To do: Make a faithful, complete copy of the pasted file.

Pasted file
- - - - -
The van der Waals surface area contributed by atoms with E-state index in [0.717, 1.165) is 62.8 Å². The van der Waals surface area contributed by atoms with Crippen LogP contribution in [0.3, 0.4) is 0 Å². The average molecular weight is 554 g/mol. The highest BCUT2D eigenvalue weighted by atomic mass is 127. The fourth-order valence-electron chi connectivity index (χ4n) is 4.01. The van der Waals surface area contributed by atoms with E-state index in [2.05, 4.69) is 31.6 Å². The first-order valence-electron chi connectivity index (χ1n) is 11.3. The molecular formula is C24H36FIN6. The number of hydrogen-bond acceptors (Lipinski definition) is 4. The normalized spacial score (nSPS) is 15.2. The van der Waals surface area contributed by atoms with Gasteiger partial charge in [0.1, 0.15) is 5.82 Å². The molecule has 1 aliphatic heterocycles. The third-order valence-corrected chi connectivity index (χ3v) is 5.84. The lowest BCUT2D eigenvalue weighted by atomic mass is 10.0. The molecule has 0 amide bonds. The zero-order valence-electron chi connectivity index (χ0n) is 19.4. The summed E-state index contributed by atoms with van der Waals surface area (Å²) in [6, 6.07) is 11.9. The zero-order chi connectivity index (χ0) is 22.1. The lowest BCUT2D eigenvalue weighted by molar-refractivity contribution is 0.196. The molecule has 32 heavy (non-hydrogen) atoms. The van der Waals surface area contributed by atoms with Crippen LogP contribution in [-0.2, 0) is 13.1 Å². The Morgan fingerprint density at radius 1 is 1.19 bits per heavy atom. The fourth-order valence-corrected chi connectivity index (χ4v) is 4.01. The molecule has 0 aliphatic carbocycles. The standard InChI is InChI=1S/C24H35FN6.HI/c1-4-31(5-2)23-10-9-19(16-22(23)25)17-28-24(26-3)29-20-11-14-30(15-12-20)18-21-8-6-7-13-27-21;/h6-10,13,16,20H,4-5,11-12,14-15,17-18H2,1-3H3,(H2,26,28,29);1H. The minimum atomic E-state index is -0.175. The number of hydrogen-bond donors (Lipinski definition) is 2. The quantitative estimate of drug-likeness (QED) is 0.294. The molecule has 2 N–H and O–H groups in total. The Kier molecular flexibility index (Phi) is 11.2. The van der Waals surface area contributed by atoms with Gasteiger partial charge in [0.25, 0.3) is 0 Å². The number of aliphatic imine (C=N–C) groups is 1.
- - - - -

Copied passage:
The van der Waals surface area contributed by atoms with E-state index in [0.717, 1.165) is 62.8 Å². The van der Waals surface area contributed by atoms with Crippen LogP contribution in [0.3, 0.4) is 0 Å². The average molecular weight is 554 g/mol. The highest BCUT2D eigenvalue weighted by atomic mass is 127. The fourth-order valence-electron chi connectivity index (χ4n) is 4.01. The van der Waals surface area contributed by atoms with E-state index in [2.05, 4.69) is 31.6 Å². The first-order valence-electron chi connectivity index (χ1n) is 11.3. The molecular formula is C24H36FIN6. The number of hydrogen-bond acceptors (Lipinski definition) is 4. The normalized spacial score (nSPS) is 15.2. The van der Waals surface area contributed by atoms with Gasteiger partial charge in [0.1, 0.15) is 5.82 Å². The molecule has 1 aliphatic heterocycles. The third-order valence-corrected chi connectivity index (χ3v) is 5.84. The lowest BCUT2D eigenvalue weighted by atomic mass is 10.0. The molecule has 0 amide bonds. The zero-order valence-electron chi connectivity index (χ0n) is 19.4. The summed E-state index contributed by atoms with van der Waals surface area (Å²) in [6, 6.07) is 11.9. The zero-order chi connectivity index (χ0) is 22.1. The lowest BCUT2D eigenvalue weighted by molar-refractivity contribution is 0.196. The molecule has 32 heavy (non-hydrogen) atoms. The van der Waals surface area contributed by atoms with Crippen LogP contribution in [-0.2, 0) is 13.1 Å². The Morgan fingerprint density at radius 1 is 1.19 bits per heavy atom. The fourth-order valence-corrected chi connectivity index (χ4v) is 4.01. The molecule has 0 aliphatic carbocycles. The standard InChI is InChI=1S/C24H35FN6.HI/c1-4-31(5-2)23-10-9-19(16-22(23)25)17-28-24(26-3)29-20-11-14-30(15-12-20)18-21-8-6-7-13-27-21;/h6-10,13,16,20H,4-5,11-12,14-15,17-18H2,1-3H3,(H2,26,28,29);1H. The minimum atomic E-state index is -0.175. The number of hydrogen-bond donors (Lipinski definition) is 2. The quantitative estimate of drug-likeness (QED) is 0.294. The molecule has 2 N–H and O–H groups in total. The Kier molecular flexibility index (Phi) is 11.2. The van der Waals surface area contributed by atoms with Gasteiger partial charge in [0.25, 0.3) is 0 Å². The number of aliphatic imine (C=N–C) groups is 1.